Elephant tracks can also be found crossing the salt lick areas. One can determine the age of the elephant by the size and pattern of the tracks as well as the dung found along the trail. The animals also smear mud onto their bodies to clear themselves of parasites, boar ticks and sometimes to seal open wounds from infection and contamination. Males often urinate and defecate around the salt lick area to mark out their territories as they leave.
Enjoy the beautiful scenery and the fiery sunset over Temenggor Lake and the ancient limestone hills believe to be 220 million years old. Some of the limestone islands at the southern reaches of the lake were once majestic rock cliffs dating back to 400 million years ago; before the Jurassic era. These are said to be among the oldest outcrops in Malaysia.
For a visit to the Terhong Waterfall, you can depart to Post Chiong on a 2 hours boat ride and trek 4 hours to the waterfall via Terning, remembering to visit the Pering saltlick along Sungai Terming and Rafflesia.
You can also visit the 1961 Kuala Cerendong helicopter crash site and from there proceed to Sungai Cerendong to visit the Orang Asli settlement (Temiar tribe) along Sungai Sara.
Belum forest also offers a host of adventure activities like fishing, kayaking, jungle walking, bird watching and camping.
Getting there and away
Belum Valley is located at the spine of the Titiwangsa Range, midway between the East and West Coasts. The nearest towns are Grik in Perak and Jeli in Kelantan, which are connected by the scenic East-West Highway. Driving from Kuala Lumpur to Belum takes about six hours. Join the North-South Highway and exit at Kuala Kangsar. Head for Gerik and then to Pulau Banding.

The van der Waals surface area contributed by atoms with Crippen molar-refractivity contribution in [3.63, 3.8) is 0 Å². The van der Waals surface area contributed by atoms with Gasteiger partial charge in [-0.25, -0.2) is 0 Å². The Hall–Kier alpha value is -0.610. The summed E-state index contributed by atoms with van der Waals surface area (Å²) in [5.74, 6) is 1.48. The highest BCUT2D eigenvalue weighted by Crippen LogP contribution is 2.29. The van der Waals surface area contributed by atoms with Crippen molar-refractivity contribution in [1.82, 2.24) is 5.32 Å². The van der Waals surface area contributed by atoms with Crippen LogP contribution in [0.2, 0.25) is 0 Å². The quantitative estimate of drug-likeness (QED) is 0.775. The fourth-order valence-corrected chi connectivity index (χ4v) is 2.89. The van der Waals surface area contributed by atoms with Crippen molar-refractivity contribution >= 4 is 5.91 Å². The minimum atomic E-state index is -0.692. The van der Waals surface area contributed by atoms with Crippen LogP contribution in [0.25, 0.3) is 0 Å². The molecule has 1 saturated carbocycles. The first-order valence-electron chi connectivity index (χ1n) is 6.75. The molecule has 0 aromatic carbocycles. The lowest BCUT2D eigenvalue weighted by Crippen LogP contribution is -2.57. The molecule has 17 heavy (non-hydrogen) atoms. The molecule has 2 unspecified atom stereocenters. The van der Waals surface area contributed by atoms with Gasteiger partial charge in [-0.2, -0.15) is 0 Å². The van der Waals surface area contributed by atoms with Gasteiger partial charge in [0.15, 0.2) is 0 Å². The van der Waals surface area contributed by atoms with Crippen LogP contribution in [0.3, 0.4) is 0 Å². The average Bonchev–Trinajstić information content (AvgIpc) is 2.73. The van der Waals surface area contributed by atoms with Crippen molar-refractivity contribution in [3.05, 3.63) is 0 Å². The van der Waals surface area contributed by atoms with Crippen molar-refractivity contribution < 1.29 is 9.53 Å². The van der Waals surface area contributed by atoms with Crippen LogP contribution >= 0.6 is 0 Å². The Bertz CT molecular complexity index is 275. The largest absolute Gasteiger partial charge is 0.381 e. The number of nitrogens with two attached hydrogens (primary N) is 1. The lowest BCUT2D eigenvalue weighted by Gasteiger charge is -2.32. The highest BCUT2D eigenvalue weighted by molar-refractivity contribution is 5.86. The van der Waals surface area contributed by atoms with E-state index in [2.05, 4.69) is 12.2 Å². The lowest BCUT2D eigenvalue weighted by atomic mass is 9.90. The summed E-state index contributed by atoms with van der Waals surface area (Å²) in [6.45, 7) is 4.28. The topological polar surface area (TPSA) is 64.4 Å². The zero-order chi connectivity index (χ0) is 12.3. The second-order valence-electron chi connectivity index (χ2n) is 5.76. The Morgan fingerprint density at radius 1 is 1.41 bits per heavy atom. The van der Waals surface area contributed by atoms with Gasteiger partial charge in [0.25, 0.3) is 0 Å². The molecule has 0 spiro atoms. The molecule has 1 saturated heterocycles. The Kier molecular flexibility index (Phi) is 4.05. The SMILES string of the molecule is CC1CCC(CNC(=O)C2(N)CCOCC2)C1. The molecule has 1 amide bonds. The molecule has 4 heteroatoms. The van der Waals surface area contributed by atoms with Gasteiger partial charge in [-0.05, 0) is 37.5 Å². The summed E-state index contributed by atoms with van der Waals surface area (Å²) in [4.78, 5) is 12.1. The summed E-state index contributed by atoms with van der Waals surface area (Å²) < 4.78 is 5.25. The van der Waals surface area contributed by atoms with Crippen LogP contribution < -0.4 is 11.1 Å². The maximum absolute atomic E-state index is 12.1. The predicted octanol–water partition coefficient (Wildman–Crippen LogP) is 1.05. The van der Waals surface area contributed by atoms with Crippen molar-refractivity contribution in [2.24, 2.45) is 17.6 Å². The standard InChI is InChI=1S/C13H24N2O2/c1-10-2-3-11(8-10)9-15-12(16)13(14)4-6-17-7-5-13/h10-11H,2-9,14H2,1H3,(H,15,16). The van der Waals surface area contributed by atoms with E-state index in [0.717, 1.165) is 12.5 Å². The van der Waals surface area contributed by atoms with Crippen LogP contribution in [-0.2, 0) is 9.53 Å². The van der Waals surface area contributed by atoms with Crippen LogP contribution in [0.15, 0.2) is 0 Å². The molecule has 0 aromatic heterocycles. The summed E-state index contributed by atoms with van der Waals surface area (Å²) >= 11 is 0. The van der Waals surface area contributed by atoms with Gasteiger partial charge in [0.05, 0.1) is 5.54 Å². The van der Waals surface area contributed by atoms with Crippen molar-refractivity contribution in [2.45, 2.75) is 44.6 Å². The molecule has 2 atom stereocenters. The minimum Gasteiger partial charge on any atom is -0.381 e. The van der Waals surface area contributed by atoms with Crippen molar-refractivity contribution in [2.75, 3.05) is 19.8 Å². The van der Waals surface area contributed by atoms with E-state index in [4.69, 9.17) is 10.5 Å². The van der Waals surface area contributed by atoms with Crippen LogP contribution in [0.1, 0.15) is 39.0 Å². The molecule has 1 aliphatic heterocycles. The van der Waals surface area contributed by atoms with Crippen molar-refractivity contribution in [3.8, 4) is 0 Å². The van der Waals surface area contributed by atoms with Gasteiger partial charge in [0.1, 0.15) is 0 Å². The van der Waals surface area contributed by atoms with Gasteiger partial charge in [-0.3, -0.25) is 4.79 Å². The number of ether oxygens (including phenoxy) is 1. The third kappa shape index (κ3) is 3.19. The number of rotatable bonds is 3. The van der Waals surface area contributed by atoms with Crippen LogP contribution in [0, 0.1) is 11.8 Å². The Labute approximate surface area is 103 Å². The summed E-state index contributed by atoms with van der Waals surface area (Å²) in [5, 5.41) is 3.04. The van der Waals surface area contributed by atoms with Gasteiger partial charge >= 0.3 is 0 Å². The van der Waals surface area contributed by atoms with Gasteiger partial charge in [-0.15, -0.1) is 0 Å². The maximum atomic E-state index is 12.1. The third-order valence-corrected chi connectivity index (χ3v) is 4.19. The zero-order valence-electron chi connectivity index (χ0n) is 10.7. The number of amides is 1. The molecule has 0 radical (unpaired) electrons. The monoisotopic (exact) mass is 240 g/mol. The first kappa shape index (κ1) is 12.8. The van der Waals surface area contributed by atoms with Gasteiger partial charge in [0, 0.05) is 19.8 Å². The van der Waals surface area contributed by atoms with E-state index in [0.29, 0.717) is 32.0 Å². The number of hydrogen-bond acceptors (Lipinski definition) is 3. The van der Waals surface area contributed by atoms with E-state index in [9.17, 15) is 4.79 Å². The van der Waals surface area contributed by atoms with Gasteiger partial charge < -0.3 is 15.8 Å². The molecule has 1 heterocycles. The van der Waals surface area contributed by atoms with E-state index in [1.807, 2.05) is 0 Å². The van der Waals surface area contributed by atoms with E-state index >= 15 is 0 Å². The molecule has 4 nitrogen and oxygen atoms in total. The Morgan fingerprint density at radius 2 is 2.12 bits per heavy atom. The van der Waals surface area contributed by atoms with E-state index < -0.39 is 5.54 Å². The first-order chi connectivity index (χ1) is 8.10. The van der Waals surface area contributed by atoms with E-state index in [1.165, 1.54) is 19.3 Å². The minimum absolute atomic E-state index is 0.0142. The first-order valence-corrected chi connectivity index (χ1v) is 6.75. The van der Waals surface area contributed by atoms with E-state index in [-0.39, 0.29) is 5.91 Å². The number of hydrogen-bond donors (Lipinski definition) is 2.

Belum is also accessible from Baling in Kedah via Pengkalan Hulu from the north. From Kota Baru, it's a three-hour drive. The nearest railway station is Kuala Kangsar but the station is still a long way off. From there you can take boat ride to the campsite.
Call the State Forestry Department for more information
Perhilitan Perak at 05-7911164
No logging in Temenggor
IPOH: The Perak government has ordered a stop to all logging activities at the Temenggor forest reserve.
Without giving a timeframe, Mentri Besar Datuk Seri Mohamad Tajol Rosli Ghazali said he had given this directive to the state Forestry director.
Of the 140,000ha of forest reserves, 70,000ha that are being logged will be turned into a no-logging zone.
�The plan is to stop logging activities over one million acres (404,678ha) of forest reserve in Gerik, Belum and Temenggor,� he said in response to remarks by Natural Resources and Environment Minister Datuk Seri Azmi Khalid to stop depending on logging as a source of income.
Currently, there were no logging activities in 263,040ha and the remaining logging activities were spread over a 30-year period, said Tajol Rosli.
forest reserve has been in the limelight following a
postcard campaign by the Malaysian Nature Society to
stop logging activities at the 130 million-year-
For a start, Tajol Rosli said, logging activities surrounding Temenggor Lake at the Temenggor forest reserve would cease from next year.
Licences given out to log the area surrounding the lake would be cancelled and alternative spots would be given to the timber concessionaires.
The Mentri Besar said the state government could not stop logging activities entirely, and it would be looking for alternative logging spots for the timber industry, adding that these alternative sites would be areas that could not be seen from the highway or places that were far from villages and rivers.
He added that logging had to continue because close to 30,000 people were employed in the timber industry.
On the withdrawal of the Forest Stewardship Council certification to Perak Integrated Timber Complex (PITC), Tajol Rosli said it was a blow to the state and PITC would try to regain the certification, which allows timber products to be exported to the European market.